The extensions to the Blacksmith contract were documented as follows: By letter of March 10, 1988 the Forest Service, through Contracting Officer Moyle, wrote that the twenty-five days lost between June 1, 1988 (the start of the Normal Operating Season2 for Blacksmith) and June 25, 1988 (the original Blacksmith completion date) would commence seven days after the work at Boundary was completed, subject to certain contingencies not here relevant. By contract modification with letter of June 17, 1988 the contracting officer extended the termination date of the Blacksmith contract to August 12, 1988. By contract modification with letter of August 11, 1988 the contracting officer extended the termination date of the Blacksmith contract to August 11, 1989. The contracting officer wrote:
If additional adjustments in termination date is requested after operations on fire damaged timber is completed, operating days available to you on the Blacksmith Timber Sale that may occur outside the normal operating period will be included in determining a new contract termination date.
LDG points to this letter as confirming the Forest Service's promise of "day for day" credit for the days not worked at Blacksmith because of the Boundary operations, subject only to weather or road conditions (i.e., available operating days) at Blacksmith.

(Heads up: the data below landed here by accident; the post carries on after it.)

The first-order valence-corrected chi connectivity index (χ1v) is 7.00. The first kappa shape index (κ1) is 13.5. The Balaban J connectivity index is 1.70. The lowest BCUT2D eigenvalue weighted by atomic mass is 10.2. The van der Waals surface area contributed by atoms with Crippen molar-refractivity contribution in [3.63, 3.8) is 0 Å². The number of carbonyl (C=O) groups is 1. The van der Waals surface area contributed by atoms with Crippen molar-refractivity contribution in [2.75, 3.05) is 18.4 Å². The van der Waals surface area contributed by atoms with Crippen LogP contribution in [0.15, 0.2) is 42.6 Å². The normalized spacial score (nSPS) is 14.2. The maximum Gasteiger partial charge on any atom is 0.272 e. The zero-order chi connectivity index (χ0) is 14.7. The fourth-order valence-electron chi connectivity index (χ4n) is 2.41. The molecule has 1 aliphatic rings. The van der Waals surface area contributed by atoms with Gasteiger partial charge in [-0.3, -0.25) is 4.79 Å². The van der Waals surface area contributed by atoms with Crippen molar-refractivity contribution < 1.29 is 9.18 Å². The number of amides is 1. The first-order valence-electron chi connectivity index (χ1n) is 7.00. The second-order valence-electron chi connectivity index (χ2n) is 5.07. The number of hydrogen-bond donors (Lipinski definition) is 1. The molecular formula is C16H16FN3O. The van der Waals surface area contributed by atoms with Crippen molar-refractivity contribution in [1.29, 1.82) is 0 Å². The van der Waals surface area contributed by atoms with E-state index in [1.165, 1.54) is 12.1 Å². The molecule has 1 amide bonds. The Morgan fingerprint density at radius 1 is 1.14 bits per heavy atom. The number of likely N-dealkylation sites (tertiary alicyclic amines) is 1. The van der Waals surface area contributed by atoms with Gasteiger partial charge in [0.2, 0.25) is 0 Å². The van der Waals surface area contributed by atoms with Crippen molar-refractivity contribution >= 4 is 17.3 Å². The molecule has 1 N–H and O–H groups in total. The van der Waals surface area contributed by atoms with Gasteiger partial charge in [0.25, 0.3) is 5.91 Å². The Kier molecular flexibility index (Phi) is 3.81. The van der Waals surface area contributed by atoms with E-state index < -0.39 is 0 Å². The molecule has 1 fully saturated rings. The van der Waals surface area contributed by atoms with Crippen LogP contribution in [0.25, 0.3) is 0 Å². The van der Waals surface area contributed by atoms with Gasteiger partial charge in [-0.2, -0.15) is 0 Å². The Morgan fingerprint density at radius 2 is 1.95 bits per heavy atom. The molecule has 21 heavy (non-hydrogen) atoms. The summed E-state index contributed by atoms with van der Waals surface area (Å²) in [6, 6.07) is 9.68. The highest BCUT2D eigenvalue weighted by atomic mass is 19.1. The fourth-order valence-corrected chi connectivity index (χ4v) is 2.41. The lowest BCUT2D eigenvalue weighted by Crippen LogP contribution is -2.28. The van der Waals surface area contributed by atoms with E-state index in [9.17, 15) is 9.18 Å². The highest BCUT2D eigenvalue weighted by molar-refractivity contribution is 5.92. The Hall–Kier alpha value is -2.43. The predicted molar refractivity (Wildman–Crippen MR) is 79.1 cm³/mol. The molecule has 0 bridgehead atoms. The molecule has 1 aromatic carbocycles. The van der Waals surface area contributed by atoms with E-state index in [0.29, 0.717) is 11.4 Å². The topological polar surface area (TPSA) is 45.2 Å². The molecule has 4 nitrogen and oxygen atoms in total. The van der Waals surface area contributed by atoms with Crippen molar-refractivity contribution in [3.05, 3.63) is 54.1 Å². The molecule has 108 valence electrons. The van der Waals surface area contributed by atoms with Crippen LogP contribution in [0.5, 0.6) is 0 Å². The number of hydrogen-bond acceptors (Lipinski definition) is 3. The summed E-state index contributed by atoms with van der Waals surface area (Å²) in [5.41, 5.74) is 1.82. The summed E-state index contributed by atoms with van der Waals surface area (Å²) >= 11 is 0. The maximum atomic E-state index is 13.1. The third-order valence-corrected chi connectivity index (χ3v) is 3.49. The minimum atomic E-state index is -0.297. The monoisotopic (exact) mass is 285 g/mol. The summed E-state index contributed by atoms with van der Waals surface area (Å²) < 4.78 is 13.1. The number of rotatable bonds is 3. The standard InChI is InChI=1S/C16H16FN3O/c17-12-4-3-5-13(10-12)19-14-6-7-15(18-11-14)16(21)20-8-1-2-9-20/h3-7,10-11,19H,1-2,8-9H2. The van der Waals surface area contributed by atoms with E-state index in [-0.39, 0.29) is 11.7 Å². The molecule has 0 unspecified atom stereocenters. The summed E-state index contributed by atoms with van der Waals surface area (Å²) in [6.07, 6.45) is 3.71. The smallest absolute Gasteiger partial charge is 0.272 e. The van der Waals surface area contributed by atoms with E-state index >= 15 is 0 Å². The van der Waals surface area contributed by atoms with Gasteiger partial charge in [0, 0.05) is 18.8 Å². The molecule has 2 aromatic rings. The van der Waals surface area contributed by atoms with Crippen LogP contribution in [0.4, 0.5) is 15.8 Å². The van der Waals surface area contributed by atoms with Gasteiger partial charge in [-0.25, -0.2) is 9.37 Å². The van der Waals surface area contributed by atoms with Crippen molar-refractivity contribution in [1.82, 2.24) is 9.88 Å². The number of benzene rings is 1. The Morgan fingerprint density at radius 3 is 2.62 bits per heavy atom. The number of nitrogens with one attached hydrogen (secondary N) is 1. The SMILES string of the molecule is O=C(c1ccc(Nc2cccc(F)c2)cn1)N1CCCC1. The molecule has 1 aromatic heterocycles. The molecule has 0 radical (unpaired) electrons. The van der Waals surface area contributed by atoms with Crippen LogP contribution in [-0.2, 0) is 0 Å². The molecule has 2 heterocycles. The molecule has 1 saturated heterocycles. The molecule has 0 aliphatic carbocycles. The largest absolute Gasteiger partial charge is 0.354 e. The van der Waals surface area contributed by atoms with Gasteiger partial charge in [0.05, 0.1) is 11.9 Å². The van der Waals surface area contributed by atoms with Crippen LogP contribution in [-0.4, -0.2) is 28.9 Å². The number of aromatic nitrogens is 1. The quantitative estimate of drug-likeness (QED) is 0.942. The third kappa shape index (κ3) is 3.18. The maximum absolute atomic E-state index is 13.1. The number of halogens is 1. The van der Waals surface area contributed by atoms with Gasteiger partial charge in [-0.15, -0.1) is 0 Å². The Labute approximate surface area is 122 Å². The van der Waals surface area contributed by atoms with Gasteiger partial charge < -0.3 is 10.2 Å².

LDG resumed operations at Blacksmith in June 1989, and on July 5, 1989 LDG requested further extension of the Blacksmith contract in accordance with these arrangements. On July 26, 1989 the contracting officer sent a contract modification to extend the Blacksmith termination date to November 30, 1989, but added the condition that the Blacksmith Normal Operating Season would be redefined as extended to November 30, 1989. Contracting Officer Moyle's letter of July 26 stated:
The contract term is being extended to November 30, 1989 pursuant to B8.21 Contract Term Adjustment (CTA). The CTA is being offered to compensate for time you have spent logging fire damaged timber on the Sequoia National Forest Boundary Timber Sale through November 30, 1988. Boundary Timber Sale operations after that date are not being included in the CTA because Blacksmith Timber Sale was not operable during that period of time.